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Byron Shire
December 4, 2021

Ewingsdale developers seek state intervention

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An aerial photograph of the planned retirement village and retail site at Ewingsdale. Under a new proposal the retail precinct would move to the easter portion.
An aerial photograph of the planned retirement village and retail site at Ewingsdale. Under a new proposal the retail precinct would move to the eastern portion.

Hans Lovejoy

The proponents of the large-scale Ewingsdale seniors/commercial precinct are urging the state to take over planning approval for the site, claiming Byron Shire Council is taking too long

Staff have tabled in a report for Thursday’s upcoming meeting and the pressure is on councillors to do something – anything – after they failed to vote on a motion at the last meeting.

General manager Ken Gainger said at the time they were in ‘uncharted waters,’ while many fruitless hours were spent debating unsuccessful motions by Crs Cubis and Ibrahim.

Sydney-based developers, the Belbecks, are seeking a change of zoning to enable a suburban centre with seniors housing, a medical centre, businesses, restaurants, cafes, and shops in what is currently a rural zone.

The land surrounds the new hospital, and the Belbecks plan to on-sell the proposition.

Ongoing issues such as traffic management and who pays for a roundabout at McGettigans Lane have dogged it for some time.

Additionally there is no overarching planning instrument for the area and residents have been very vocal in opposing the plans.

State approval sought

Staff say the proponents have asked the planning department to ‘appoint an alternative relevant planning authority (RPA) under the EP&A Act to complete the planning proposal.’

In the report, three senior staffers clearly state that council is the ‘relevant planning authority for this planning proposal.’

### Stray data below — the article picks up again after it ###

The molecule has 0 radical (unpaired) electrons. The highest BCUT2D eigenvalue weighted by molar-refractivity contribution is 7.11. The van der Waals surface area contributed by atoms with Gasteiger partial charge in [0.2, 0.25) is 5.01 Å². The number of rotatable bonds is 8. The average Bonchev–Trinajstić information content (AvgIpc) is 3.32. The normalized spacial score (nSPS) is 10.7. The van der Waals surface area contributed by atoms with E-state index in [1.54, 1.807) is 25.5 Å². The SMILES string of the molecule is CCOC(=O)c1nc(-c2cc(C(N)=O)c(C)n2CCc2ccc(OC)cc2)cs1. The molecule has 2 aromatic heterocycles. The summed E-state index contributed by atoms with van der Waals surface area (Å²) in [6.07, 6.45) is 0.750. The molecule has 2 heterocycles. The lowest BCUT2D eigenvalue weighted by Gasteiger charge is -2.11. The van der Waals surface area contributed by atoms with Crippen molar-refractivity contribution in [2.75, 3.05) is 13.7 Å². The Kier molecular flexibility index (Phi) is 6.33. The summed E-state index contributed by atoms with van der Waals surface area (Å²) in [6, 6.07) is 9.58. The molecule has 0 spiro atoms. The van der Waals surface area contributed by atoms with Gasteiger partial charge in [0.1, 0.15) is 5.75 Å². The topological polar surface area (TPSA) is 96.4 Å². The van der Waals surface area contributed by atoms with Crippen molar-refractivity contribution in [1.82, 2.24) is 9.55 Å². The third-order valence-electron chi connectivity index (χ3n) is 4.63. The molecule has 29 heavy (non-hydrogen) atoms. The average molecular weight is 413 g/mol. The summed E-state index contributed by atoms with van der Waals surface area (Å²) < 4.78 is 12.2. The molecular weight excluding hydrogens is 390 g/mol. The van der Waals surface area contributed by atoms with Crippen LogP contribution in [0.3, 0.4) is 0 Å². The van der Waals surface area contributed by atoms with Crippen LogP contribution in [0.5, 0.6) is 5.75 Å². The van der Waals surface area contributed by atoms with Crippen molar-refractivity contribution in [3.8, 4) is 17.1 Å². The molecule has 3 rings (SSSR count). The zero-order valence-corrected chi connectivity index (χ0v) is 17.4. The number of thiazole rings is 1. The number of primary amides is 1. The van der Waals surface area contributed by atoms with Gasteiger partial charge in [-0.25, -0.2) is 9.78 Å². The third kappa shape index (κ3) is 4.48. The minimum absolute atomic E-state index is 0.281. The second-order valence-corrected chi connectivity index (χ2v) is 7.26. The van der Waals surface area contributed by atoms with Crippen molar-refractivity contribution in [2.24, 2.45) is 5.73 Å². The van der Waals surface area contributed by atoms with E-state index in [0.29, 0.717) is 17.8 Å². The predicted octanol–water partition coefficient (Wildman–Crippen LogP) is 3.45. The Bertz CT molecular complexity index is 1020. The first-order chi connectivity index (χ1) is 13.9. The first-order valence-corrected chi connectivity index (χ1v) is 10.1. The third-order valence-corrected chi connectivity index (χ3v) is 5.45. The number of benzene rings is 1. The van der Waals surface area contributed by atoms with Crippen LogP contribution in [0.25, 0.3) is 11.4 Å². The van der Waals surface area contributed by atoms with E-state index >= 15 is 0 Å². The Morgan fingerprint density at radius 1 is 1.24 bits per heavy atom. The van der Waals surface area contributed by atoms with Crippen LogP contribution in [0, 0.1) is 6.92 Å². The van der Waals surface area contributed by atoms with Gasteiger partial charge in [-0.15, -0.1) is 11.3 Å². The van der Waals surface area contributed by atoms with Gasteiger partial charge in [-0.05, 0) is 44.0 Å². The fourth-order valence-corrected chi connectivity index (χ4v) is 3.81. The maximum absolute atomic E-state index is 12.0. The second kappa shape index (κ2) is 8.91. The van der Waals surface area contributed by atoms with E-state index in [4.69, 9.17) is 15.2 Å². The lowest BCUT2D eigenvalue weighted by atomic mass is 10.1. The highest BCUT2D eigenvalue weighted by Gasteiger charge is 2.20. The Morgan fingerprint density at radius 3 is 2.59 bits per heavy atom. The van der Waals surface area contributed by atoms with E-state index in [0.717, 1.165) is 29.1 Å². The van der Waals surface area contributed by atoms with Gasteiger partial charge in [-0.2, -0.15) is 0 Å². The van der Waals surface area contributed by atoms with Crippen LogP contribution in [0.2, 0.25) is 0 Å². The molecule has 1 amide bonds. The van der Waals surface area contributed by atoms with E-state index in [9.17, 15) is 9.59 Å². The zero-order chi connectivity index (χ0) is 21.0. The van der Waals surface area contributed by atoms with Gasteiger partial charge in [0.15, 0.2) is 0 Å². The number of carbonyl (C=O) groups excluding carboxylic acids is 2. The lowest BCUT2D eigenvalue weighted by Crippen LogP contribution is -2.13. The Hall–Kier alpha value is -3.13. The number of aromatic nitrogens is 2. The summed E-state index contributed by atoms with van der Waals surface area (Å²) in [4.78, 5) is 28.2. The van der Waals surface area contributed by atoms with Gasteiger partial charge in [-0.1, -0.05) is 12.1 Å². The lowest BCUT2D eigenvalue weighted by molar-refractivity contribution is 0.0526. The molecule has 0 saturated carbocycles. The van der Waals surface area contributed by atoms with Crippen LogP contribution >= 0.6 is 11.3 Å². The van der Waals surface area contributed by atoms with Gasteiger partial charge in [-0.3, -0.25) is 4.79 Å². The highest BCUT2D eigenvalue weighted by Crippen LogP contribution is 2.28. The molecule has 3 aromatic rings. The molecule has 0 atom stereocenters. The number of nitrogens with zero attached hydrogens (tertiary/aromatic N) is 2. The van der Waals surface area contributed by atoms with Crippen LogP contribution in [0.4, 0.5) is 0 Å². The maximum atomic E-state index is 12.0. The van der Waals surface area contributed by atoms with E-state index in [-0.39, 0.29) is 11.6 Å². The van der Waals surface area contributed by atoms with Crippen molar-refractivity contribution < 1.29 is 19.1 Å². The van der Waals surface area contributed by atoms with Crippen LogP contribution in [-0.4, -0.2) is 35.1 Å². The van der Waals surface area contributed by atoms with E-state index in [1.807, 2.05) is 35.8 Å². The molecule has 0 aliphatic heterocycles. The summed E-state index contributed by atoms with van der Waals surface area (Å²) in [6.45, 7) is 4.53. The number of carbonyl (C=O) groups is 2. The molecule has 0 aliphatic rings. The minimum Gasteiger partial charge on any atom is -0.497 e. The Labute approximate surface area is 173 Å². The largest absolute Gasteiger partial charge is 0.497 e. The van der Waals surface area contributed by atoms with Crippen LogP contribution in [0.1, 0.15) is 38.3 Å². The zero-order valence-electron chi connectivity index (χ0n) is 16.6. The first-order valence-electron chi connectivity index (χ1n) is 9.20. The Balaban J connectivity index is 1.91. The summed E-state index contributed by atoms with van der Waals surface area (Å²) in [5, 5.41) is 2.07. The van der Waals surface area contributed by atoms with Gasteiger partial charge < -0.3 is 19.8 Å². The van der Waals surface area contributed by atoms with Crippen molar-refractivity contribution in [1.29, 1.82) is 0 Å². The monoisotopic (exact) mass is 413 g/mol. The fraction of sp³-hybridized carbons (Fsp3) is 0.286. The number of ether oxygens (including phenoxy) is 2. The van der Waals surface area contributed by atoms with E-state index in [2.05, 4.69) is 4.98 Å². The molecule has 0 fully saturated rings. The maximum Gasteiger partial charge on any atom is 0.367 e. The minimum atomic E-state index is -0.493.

They said, ‘As such Council is required [emphasis theirs] to review the planning proposal following exhibition.’

Options were suggested, such as varying the proposal or sending it to the minister and asking for it not to proceed.

May 28 deadline

‘Council should also note that the gateway determination issued for this planning proposal has set a project time (as amended by the minister three times) for its completion by May 28, 2016.

‘The department has advised that if the minister directs that the secretary is the relevant planning authority for this LEP [local environment plan] amendment, the secretary cannot request a VPA [voluntary planning agreement] for the construction of the McGettigans Lane roundabout by the developer. Therefore, if the secretary proceeds with the LEP amendment, Council must fund the roundabout.’

By comparison, Council are considering roundabout costs of around $2.5m in its upcoming budget.

Staff say, ‘The previous absence of a detailed traffic study resulted in significant delays to the site’s consideration. Roads and Maritime Services (RMS) advised Council on August 1, 2014 that the work undertaken by the proponent was inadequate and a demand transport model was required.

‘At the time the proponent declined to undertake this work as they believed that the traffic assessment provided with the planning proposal was adequate for the purposes of the planning proposal process. The new traffic study now provided by the proponent has shown that the proposed location of the commercial precinct on the western portion cannot be reasonably accommodated and needs to be relocated to the eastern portion.’

‘If the planning proposal is to proceed, the roundabout at McGettigans Lane is essential.

‘As Council cannot afford to fund these works in the next five years, these works would have to be forward funded by the developer with the costs being offset against their developer contributions. In the absence of a voluntary planning agreement (VPA) from the developer to construct the roundabout, the planning proposal should only proceed on receipt of a draft VPA.’

Complex nature

In conclusion, staff say, ‘Given the high level of community interest and the complex nature of this site, it would be advantageous to keep the planning proposal, DCP and VPAs coupled for transparency and for Council to make an informed decision about the appropriateness of the development uses proposed for the site.’


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